Entrepreneurial

Best practices for raising a VC round

May 5, 2011

An employee counts money at a foreign currency exchange in Tokyo. REUTERS/Yuriko Nakao

Chris Dixon is co-founder of Hunch and founder of Founder Collective, and an investor in many early-stage companies like Skype and Foursquare. Previously he co-founded Siteadvisor, which was acquired by McAfee. This blog originally appeared on cdixon.org. The views expressed are his own. –

Having raised a number of VC rounds personally and observed many more as an investor or friend, I’ve come to think there are a set of dominant best practices that entrepreneurs should follow.

1. Valuation: Come up with what minimum valuation you’d be happy with, but never share that number with any investor. If the number is too low, you’ve set a low ceiling. If your number is too high, you scare people off. Just like on eBay, you only get to your desired price by starting lower and getting a competitive process going. When people ask about price, simply tell them your last round post-money valuation and talk about the progress you’ve made since then.

2. Never tell VCs the names of other VCs that are interested. Reasons: 1) if you are overplaying your hand that could send a negative signal. Most VCs know each other and talk all the time. 2) it’s possible they’ll get together and offer a two-handed deal in which case you have less competition.

3. I think the optimal number of VCs to talk to seriously is about 5. That is usually enough to get a sense of market, but not so much that you get overwhelmed. You should pick these VCs carefully – this is where trusted, experienced advisors are critical.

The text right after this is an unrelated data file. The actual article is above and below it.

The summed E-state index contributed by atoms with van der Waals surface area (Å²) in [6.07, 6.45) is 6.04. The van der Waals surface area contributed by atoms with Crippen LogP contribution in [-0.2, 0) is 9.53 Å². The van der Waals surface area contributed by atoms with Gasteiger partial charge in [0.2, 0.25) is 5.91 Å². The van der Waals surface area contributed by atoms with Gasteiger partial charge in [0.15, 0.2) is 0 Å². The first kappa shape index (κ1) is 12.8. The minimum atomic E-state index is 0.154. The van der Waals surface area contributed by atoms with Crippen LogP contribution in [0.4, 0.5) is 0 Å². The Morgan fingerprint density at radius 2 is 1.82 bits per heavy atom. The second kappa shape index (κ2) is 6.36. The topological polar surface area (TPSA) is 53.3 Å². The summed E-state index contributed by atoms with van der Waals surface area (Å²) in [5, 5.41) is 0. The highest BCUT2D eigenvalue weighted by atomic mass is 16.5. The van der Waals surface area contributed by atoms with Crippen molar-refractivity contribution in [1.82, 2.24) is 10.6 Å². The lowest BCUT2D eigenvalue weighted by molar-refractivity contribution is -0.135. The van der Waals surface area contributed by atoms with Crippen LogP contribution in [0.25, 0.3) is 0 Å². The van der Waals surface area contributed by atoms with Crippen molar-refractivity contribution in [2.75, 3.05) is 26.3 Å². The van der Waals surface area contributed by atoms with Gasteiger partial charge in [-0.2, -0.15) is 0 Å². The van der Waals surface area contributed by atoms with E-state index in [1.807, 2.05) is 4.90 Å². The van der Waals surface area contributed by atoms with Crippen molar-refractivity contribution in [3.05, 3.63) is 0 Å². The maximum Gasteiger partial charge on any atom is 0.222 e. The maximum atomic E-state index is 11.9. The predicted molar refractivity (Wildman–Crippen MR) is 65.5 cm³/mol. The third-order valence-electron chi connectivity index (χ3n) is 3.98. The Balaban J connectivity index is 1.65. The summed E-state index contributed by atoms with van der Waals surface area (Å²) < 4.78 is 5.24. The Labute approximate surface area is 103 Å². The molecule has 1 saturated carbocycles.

4. If there is a VC you really like, have a “buy it now price” and if they hit that valuation (and other terms are clean) do the deal. Otherwise, say you’d like to “run a process” and include them in it.

5. Try to set timelines that are definite enough that investors feel some pressure to move, but not so definite that you look dumb if you don’t have a term sheet by then. (Investors have an incentive to wait – “to flip another card over” as they say – whereas entrepreneurs want to get the financing over with asap). Depending on where you are in the process, say things like “we’d like to wrap this up in the next few weeks.”

6. Once you start pitching, the clock starts ticking on your deal looking “tired.” I’d say from your first VC meeting you have about a month before this risk kicks in. You could have a great company, but if investors get a sense that other investors have passed, they assume something is wrong with your company and/or they can wait around and invest later at their leisure.

7. The earlier stage your company is the more you should weight quality of investors vs valuation. For a Series A, you are truly partnering with the VCs. You should consider taking a lower valuation from a top-tier firm over a non top-tier firm (but probably any discount over 20 percent is too much). If you are doing a post-profitable “momentum round” I’d just optimize for valuation and deal terms.

8. Term sheets: talk about terms in detail over the phone. Only accept a term sheet once you have decided that if it matches what was described you are prepared to sign it. After sending a term sheet VCs get worried you’ll shop it and usually want it signed in 24 hours.

9. Get to know the VCs. Talk to their other portfolio companies, read their blogs, call references, etc. You will be in business with this person for (hopefully) a long time.

10. Timing. While it’s ideal to raise money once you hit the milestones you set out initially, you also need to be opportunistic. Right now, for example, seems to be a really good time to raise a VC round. You could make a ton of progress over the next 6 months but the market could tank and end up in a worse place than you would be today.

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